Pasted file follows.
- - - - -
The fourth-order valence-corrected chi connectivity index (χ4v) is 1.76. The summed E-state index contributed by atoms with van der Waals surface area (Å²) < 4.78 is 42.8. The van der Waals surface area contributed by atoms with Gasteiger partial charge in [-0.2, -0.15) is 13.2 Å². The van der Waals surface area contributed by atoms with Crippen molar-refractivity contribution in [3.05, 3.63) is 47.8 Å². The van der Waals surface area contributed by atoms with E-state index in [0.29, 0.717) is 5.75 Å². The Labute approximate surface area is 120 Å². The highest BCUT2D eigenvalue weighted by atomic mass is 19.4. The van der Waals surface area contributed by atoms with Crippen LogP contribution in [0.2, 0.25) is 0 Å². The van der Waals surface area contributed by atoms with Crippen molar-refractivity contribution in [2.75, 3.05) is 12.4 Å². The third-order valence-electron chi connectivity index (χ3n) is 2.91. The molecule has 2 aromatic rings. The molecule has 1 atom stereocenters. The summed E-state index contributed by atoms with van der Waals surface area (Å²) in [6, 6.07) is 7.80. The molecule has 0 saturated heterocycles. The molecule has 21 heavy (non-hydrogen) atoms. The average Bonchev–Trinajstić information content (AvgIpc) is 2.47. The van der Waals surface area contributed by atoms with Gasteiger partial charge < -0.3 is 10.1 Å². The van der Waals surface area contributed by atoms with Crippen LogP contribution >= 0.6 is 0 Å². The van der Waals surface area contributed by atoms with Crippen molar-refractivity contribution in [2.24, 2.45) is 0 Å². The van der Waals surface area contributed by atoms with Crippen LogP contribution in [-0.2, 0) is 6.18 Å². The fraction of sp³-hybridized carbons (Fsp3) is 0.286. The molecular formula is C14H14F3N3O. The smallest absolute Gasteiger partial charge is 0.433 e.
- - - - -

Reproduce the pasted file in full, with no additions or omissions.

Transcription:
The fourth-order valence-corrected chi connectivity index (χ4v) is 1.76. The summed E-state index contributed by atoms with van der Waals surface area (Å²) < 4.78 is 42.8. The van der Waals surface area contributed by atoms with Gasteiger partial charge in [-0.2, -0.15) is 13.2 Å². The van der Waals surface area contributed by atoms with Crippen molar-refractivity contribution in [3.05, 3.63) is 47.8 Å². The van der Waals surface area contributed by atoms with E-state index in [0.29, 0.717) is 5.75 Å². The Labute approximate surface area is 120 Å². The highest BCUT2D eigenvalue weighted by atomic mass is 19.4. The van der Waals surface area contributed by atoms with Crippen LogP contribution in [0.2, 0.25) is 0 Å². The van der Waals surface area contributed by atoms with Crippen molar-refractivity contribution in [2.75, 3.05) is 12.4 Å². The third-order valence-electron chi connectivity index (χ3n) is 2.91. The molecule has 2 aromatic rings. The molecule has 1 atom stereocenters. The summed E-state index contributed by atoms with van der Waals surface area (Å²) in [6, 6.07) is 7.80. The molecule has 0 saturated heterocycles. The molecule has 21 heavy (non-hydrogen) atoms. The average Bonchev–Trinajstić information content (AvgIpc) is 2.47. The van der Waals surface area contributed by atoms with Gasteiger partial charge < -0.3 is 10.1 Å². The van der Waals surface area contributed by atoms with Crippen LogP contribution >= 0.6 is 0 Å². The van der Waals surface area contributed by atoms with Crippen molar-refractivity contribution in [2.24, 2.45) is 0 Å². The van der Waals surface area contributed by atoms with Crippen LogP contribution in [-0.2, 0) is 6.18 Å². The fraction of sp³-hybridized carbons (Fsp3) is 0.286. The molecular formula is C14H14F3N3O. The smallest absolute Gasteiger partial charge is 0.433 e.